Share Email Print
cover

Proceedings Paper

Tradeoffs in helical CT: the effects of collimation and pitch on dose, noise, and slice sensitivity profiles
Author(s): Michael F. McNitt-Gray; Chris H. Cagnon; Tim D. Solberg
Format Member Price Non-Member Price
PDF $14.40 $18.00

Paper Abstract

To investigate the tradeoffs that occur in helical CT scanning due to the different combinations of pitch and collimation available. These tradeoffs affect patient dose, image noise and slice sensitivity profiles. For both a single and dual detector helical CT scanners, different combinations of pitch and collimation were investigated. For each combination, patient dose was estimated using calculations from TLD measurements made with a standard CTDI phantom. Noise was measured using a homogeneous water phantom. Slice sensitivity profiles were measured using phantoms approximating impulse functions. For each scanner, the effects on noise, slice thickness and radiation dose of variations in pitch and collimation were reported. In addition, the tradeoffs between combinations of pitch and collimation that utilize the same table speed were examined. As an example, the single helical scanner can obtain a table speed of 10 mm/s using either: (1) a collimation of 10 mm and a pitch of 1, or by (2) collimating to 5 mm and using a pitch of 2. Assuming a constant mA, the radiation dose decreases from 1.2 rad at the center to .71 rad at the center, when going from the first to the second technique. The image noise increases from a standard deviation of 4.1 to 5.7; and the slice sensitivity profile decreases from 10.46 mm to 6.55 mm. Results for other pitch and collimation combinations are reported as well as the results for the dual helical scanner. For a fixed table movement speed, thinner slices with higher pitches give better z-axis resolution and lower patient dose while increasing image noise.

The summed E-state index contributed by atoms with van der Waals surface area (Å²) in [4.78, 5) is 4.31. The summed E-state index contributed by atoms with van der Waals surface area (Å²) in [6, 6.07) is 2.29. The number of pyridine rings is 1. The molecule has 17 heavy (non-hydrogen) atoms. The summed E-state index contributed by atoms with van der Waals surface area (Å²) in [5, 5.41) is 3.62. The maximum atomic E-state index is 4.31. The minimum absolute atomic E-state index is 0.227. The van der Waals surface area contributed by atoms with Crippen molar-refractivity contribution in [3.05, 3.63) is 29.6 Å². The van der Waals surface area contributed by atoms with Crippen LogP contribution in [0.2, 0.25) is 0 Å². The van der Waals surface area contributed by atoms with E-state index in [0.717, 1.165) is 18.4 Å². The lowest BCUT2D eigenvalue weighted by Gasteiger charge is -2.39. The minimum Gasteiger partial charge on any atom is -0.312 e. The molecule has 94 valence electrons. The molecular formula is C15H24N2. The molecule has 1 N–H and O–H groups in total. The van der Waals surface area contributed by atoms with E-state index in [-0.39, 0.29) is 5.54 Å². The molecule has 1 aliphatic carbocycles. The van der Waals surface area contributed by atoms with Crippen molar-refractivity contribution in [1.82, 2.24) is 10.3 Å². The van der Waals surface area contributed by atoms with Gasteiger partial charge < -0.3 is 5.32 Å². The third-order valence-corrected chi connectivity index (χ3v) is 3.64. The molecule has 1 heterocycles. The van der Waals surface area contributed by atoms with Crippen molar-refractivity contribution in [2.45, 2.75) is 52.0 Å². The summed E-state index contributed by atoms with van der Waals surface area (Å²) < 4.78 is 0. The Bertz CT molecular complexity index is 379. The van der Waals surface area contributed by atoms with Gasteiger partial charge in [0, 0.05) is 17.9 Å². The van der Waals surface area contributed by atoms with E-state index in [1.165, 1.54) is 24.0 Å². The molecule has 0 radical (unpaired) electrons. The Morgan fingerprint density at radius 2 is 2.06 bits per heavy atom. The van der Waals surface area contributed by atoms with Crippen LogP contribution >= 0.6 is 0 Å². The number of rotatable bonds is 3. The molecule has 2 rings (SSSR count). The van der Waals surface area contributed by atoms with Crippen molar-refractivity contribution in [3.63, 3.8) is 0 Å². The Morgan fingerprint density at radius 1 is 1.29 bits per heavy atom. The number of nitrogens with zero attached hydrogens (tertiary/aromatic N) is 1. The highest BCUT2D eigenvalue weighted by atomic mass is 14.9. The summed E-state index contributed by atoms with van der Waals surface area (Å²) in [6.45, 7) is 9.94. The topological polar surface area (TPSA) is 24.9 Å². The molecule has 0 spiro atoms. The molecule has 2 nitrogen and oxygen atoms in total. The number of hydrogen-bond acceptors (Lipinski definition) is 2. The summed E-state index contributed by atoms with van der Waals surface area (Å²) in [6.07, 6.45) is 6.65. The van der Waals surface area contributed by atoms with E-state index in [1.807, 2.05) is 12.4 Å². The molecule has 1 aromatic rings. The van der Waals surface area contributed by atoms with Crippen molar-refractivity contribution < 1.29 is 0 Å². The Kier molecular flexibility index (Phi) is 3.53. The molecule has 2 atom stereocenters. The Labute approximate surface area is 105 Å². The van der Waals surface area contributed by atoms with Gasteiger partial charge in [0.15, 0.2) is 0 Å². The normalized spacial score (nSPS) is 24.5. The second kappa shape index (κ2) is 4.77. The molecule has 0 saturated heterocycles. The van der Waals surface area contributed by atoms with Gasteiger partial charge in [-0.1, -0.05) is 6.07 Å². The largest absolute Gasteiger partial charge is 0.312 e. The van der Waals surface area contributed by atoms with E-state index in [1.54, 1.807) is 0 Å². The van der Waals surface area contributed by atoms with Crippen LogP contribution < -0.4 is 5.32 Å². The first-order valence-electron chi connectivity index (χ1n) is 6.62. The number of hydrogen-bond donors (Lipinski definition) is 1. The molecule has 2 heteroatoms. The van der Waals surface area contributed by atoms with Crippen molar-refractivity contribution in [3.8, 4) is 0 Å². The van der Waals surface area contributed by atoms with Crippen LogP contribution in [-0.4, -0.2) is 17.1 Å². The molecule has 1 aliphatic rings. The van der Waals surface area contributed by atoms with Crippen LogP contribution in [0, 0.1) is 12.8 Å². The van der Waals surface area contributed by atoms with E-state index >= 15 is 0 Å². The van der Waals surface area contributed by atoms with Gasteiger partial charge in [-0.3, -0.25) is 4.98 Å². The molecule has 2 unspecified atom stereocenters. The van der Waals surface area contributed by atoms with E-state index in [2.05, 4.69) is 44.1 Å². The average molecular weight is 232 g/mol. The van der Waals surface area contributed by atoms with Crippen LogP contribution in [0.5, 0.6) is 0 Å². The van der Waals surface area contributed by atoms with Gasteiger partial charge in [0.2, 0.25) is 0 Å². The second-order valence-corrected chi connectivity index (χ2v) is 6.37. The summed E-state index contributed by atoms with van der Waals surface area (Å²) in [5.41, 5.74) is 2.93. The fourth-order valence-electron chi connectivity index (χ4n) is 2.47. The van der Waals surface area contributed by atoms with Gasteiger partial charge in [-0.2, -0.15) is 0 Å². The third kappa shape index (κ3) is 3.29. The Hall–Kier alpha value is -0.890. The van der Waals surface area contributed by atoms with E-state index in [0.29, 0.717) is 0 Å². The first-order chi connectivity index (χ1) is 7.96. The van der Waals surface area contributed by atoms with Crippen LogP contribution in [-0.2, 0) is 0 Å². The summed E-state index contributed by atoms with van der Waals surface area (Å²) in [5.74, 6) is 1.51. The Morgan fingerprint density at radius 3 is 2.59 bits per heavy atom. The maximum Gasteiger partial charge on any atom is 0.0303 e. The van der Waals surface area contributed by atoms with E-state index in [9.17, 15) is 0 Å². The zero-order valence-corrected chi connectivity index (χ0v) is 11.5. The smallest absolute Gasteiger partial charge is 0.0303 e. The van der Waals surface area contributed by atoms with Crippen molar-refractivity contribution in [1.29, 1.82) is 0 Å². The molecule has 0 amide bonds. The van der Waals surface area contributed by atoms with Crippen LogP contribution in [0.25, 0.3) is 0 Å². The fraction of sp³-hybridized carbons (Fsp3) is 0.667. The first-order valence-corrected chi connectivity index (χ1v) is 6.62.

Paper Details

Date Published: 11 April 1996
PDF: 11 pages
Proc. SPIE 2708, Medical Imaging 1996: Physics of Medical Imaging, (11 April 1996); doi: 10.1117/12.237804
Show Author Affiliations
Michael F. McNitt-Gray, UCLA School of Medicine (United States)
Chris H. Cagnon, UCLA School of Medicine (United States)
Tim D. Solberg, UCLA School of Medicine (United States)


Published in SPIE Proceedings Vol. 2708:
Medical Imaging 1996: Physics of Medical Imaging
Richard L. Van Metter; Jacob Beutel, Editor(s)

© SPIE. Terms of Use
Back to Top